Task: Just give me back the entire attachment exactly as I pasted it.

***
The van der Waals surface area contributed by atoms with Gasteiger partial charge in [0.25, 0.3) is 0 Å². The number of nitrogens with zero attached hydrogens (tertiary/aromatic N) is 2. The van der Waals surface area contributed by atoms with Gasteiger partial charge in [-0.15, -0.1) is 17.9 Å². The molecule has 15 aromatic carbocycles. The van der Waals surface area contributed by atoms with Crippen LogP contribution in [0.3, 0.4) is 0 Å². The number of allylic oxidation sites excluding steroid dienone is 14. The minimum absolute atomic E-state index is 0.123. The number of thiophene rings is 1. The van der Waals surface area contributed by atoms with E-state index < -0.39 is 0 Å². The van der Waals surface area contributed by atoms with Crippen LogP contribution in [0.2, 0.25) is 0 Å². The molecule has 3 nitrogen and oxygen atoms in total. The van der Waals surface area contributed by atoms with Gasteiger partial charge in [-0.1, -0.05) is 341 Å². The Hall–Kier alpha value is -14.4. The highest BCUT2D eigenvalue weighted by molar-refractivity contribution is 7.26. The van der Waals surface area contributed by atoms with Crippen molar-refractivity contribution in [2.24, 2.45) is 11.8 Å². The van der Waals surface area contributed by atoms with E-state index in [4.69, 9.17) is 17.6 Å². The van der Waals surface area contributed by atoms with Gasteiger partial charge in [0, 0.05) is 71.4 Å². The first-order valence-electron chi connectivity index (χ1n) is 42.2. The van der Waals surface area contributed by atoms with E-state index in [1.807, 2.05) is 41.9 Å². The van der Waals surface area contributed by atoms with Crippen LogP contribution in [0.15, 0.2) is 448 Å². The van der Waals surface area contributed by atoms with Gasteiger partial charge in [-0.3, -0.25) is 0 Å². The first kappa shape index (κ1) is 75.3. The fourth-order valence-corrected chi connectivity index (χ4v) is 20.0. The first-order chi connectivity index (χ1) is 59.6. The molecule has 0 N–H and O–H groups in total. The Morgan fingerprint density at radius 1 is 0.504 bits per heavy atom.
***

The van der Waals surface area contributed by atoms with Gasteiger partial charge in [0.25, 0.3) is 0 Å². The number of nitrogens with zero attached hydrogens (tertiary/aromatic N) is 2. The van der Waals surface area contributed by atoms with Gasteiger partial charge in [-0.15, -0.1) is 17.9 Å². The molecule has 15 aromatic carbocycles. The van der Waals surface area contributed by atoms with Crippen LogP contribution in [0.3, 0.4) is 0 Å². The number of allylic oxidation sites excluding steroid dienone is 14. The minimum absolute atomic E-state index is 0.123. The number of thiophene rings is 1. The van der Waals surface area contributed by atoms with E-state index < -0.39 is 0 Å². The van der Waals surface area contributed by atoms with Crippen LogP contribution in [0.2, 0.25) is 0 Å². The molecule has 3 nitrogen and oxygen atoms in total. The van der Waals surface area contributed by atoms with Gasteiger partial charge in [-0.1, -0.05) is 341 Å². The Hall–Kier alpha value is -14.4. The highest BCUT2D eigenvalue weighted by molar-refractivity contribution is 7.26. The van der Waals surface area contributed by atoms with Crippen molar-refractivity contribution in [2.24, 2.45) is 11.8 Å². The van der Waals surface area contributed by atoms with E-state index in [4.69, 9.17) is 17.6 Å². The van der Waals surface area contributed by atoms with Gasteiger partial charge in [0, 0.05) is 71.4 Å². The first-order valence-electron chi connectivity index (χ1n) is 42.2. The van der Waals surface area contributed by atoms with E-state index in [1.807, 2.05) is 41.9 Å². The van der Waals surface area contributed by atoms with Crippen LogP contribution in [0.15, 0.2) is 448 Å². The van der Waals surface area contributed by atoms with Gasteiger partial charge in [-0.3, -0.25) is 0 Å². The first kappa shape index (κ1) is 75.3. The fourth-order valence-corrected chi connectivity index (χ4v) is 20.0. The first-order chi connectivity index (χ1) is 59.6. The molecule has 0 N–H and O–H groups in total. The Morgan fingerprint density at radius 1 is 0.504 bits per heavy atom.